Levelling the Playing Field
Can parental leave for fathers alleviate the motherhood penalty? Research has overwhelmingly indicated that mothers face setbacks in the workforce compared to men. They take additional time off for childbirth, interrupting their careers, and take responsibility for more of the unpaid care work at home. With this “mommy penalty” in mind, Allison Dunatchik of the University of Pennsylvania and Berkay Özcan of the London School of Economics examined the impact of a non-transferable paternity leave policy - that is, one reserved expressly for fathers - on mothers’ labour force participation and wages. Using a difference-in-difference estimation, they compared mothers in Quebec, where the policy was introduced, to similar mothers in neighboring Ontario.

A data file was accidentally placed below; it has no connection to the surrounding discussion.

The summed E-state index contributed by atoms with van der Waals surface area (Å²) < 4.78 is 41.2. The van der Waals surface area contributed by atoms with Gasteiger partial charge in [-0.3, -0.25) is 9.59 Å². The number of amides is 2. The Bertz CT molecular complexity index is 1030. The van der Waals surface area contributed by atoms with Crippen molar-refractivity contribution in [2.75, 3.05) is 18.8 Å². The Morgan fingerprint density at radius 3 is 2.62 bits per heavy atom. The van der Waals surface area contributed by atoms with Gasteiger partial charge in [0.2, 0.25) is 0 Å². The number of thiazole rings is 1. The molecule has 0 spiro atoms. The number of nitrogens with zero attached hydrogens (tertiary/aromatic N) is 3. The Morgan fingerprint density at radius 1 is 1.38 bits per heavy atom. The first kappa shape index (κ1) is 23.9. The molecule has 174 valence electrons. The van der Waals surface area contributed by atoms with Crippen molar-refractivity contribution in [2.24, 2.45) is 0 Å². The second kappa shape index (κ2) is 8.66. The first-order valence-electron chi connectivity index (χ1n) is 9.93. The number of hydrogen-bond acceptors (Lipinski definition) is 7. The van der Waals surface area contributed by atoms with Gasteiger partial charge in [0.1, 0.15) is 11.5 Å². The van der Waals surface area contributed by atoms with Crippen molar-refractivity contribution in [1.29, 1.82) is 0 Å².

Dunatchik and Özcan find that the policy does indeed have an impact on mothers’ labour outcomes - in the short term, at least. Quebec mothers exposed to the policy are 5 percentage points more likely to participate in the labour force and to work full-time, 5 percentage points less likely to work part-time, and 4 percentage points less likely to be unemployed than they would have been without the policy. There is no discernible impact on wages, perhaps indicating either the policy’s limited influence or the long-term trajectory of increases in wages. That said, the authors observe that the policy’s effects are largest two to three years after its enactment - in the wake of the Great Recession. As time passes, its impact reduces in size and significance, raising questions about the long-term effectiveness of such policies as well as its effectiveness during periods of economic downturn.